* Process information from secondary sources to construct a model that demonstrates meiosis and the processes of crossing over, segregation of chromosomes and the production of haploid gametes
Meiosis - is a process by which a single parent diploid cell (Both homologous chromosomes) divides to produce four daughter haploids cells (One homologous chromosome of the pair), each containing half the chromosome number. Meiosis comprises two successive nuclear divisions with only one round of DNA replication. Four stages can be described for each nuclear division. One parent cell produces four daughter cells. The daughter cells have half the number of chromosomes found in the original parent cell and with crossing over, are genetically different. The segregation of chromosomes is a stage in cell division where chromosomes pair off with their similar homologous chromosome.
Interphase: Before meiosis begins, genetic material is duplicated. First division of meiosis
Prophase 1: Duplicated chromatin condenses. Each chromosome consists of two, closely associated sister chromatids. Crossing-over can occur during the latter part of this stage. Crossing over is the term referring to the instance when adjacent chromatids twist around each other, split where they touch, and then join up with different pieces. This allows for even further variation within the genotype of an individual. Metaphase 1: Homologous chromosomes align at the equatorial plate. Anaphase 1: Homologous pairs separate with sister chromatids remaining together. Telophase 1: Two daughter cells are formed with each containing only one chromosome of the homologous pair. Second division of meiosis: Gamete formation
Prophase 2: DNA does not replicate.
Metaphase 2: Chromosomes align at the equatorial plate.
Anaphase 2: Centromeres divide and sister chromatids migrate individually to each pole. Telophase 2: Cell division is complete and four haploid daughter cells are acquired.
Dot point 2
* Analyse information from secondary sources to outline the evidence that led to Beadle and Tatum’s ‘one gene – one protein’ hypothesis and to explain why this was altered to the ‘one gene – one polypeptide’ hypothesis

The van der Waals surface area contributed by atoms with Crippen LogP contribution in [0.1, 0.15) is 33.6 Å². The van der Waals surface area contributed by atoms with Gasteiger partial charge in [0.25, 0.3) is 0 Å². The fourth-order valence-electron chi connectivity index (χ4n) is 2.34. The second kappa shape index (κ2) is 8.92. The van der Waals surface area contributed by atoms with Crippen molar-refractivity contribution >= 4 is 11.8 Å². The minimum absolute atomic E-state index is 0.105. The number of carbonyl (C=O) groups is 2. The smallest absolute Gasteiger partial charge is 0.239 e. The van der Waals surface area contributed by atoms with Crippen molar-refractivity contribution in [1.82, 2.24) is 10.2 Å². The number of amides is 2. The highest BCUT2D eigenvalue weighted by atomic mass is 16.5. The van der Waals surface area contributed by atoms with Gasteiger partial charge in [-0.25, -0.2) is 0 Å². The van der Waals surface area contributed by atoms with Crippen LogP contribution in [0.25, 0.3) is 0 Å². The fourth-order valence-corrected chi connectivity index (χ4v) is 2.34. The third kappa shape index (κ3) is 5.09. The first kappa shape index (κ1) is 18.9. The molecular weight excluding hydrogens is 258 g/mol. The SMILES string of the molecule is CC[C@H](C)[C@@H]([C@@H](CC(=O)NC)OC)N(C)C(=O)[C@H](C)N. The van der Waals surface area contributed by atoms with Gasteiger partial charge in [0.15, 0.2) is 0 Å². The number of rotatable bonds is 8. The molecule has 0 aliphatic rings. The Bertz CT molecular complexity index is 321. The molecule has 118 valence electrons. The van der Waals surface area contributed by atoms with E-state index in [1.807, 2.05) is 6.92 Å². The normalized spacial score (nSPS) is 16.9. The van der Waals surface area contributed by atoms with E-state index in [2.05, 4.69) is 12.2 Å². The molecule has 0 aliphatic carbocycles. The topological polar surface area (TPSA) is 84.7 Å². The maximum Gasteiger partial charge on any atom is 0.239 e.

Whilst studying inheritance in the fruit fly (Drasophila), a scientist, George Beadle conducted an experiment in the laboratory of Thomas Morgan. His results indicated that the acquisition of eye colour in the fly is the outcome of a long series of chemical reactions, and that genes in some way affect these results. Beadle discovered that the mutant eye colour was caused due to an alteration in one protein, and concluded that genes must influence heredity chemically. Beadle then, with another scientist, Edward Tatum, set out together to provide experimental evidence of the linkage between genes and enzymes. They hypothesized that if there really was a one-to-one association between genes and specific enzymes, it should be possible to generate genetic mutants that are incapable of carrying out specific enzymatic reactions. To test this theory, they exposed spores of Neurospora crassa (a bread mould) to X-rays or UV radiation and observed the consequential mutations. The mutant moulds had an assortment of particular nutritional needs. Unlike the standard individuals, they could not survive without the addition of certain vitamins or amino acids to their food. The normal Neurospora requires only one vitamin (biotin), but the mutant moulds that were also required thiamine or choline. Genetic analysis illustrate that each mutant differed from the original type by only one gene. Biochemical studies showed that the mutants appeared to be unable to progress at specific stages in the ordinary metabolic pathways. Their cells contained large collections of the substance synthesised just before to the point of blockage. As Beadle and Tatum had predicted, they were able to form single gene mutations that debilitated...